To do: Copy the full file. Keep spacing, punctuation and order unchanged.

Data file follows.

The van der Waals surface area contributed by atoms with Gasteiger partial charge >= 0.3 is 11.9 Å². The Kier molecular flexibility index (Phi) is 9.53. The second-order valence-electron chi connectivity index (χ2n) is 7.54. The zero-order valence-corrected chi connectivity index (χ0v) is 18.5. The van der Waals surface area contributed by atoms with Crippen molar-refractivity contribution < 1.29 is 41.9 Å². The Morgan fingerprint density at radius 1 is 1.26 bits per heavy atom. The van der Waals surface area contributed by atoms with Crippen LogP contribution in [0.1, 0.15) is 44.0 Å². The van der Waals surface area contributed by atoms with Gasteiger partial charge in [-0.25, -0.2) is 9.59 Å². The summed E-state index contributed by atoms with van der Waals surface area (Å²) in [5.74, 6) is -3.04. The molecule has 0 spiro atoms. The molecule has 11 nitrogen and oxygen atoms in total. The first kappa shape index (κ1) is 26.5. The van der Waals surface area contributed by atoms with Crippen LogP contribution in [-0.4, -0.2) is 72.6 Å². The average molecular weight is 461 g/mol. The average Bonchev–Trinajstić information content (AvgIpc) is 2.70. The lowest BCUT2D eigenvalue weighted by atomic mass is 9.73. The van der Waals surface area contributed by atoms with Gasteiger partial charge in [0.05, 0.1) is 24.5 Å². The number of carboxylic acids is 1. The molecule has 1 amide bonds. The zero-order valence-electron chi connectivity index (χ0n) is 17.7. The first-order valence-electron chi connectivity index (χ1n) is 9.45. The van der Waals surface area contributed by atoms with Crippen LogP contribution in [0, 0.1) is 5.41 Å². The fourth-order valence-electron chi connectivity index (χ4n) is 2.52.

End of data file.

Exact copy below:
The van der Waals surface area contributed by atoms with Gasteiger partial charge >= 0.3 is 11.9 Å². The Kier molecular flexibility index (Phi) is 9.53. The second-order valence-electron chi connectivity index (χ2n) is 7.54. The zero-order valence-corrected chi connectivity index (χ0v) is 18.5. The van der Waals surface area contributed by atoms with Crippen molar-refractivity contribution < 1.29 is 41.9 Å². The Morgan fingerprint density at radius 1 is 1.26 bits per heavy atom. The van der Waals surface area contributed by atoms with Crippen LogP contribution in [0.1, 0.15) is 44.0 Å². The van der Waals surface area contributed by atoms with Gasteiger partial charge in [-0.25, -0.2) is 9.59 Å². The summed E-state index contributed by atoms with van der Waals surface area (Å²) in [5.74, 6) is -3.04. The molecule has 0 spiro atoms. The molecule has 11 nitrogen and oxygen atoms in total. The first kappa shape index (κ1) is 26.5. The van der Waals surface area contributed by atoms with Crippen LogP contribution in [-0.4, -0.2) is 72.6 Å². The average molecular weight is 461 g/mol. The average Bonchev–Trinajstić information content (AvgIpc) is 2.70. The lowest BCUT2D eigenvalue weighted by atomic mass is 9.73. The van der Waals surface area contributed by atoms with Gasteiger partial charge in [0.05, 0.1) is 24.5 Å². The number of carboxylic acids is 1. The molecule has 1 amide bonds. The zero-order valence-electron chi connectivity index (χ0n) is 17.7. The first-order valence-electron chi connectivity index (χ1n) is 9.45. The van der Waals surface area contributed by atoms with Crippen LogP contribution in [0, 0.1) is 5.41 Å². The fourth-order valence-electron chi connectivity index (χ4n) is 2.52.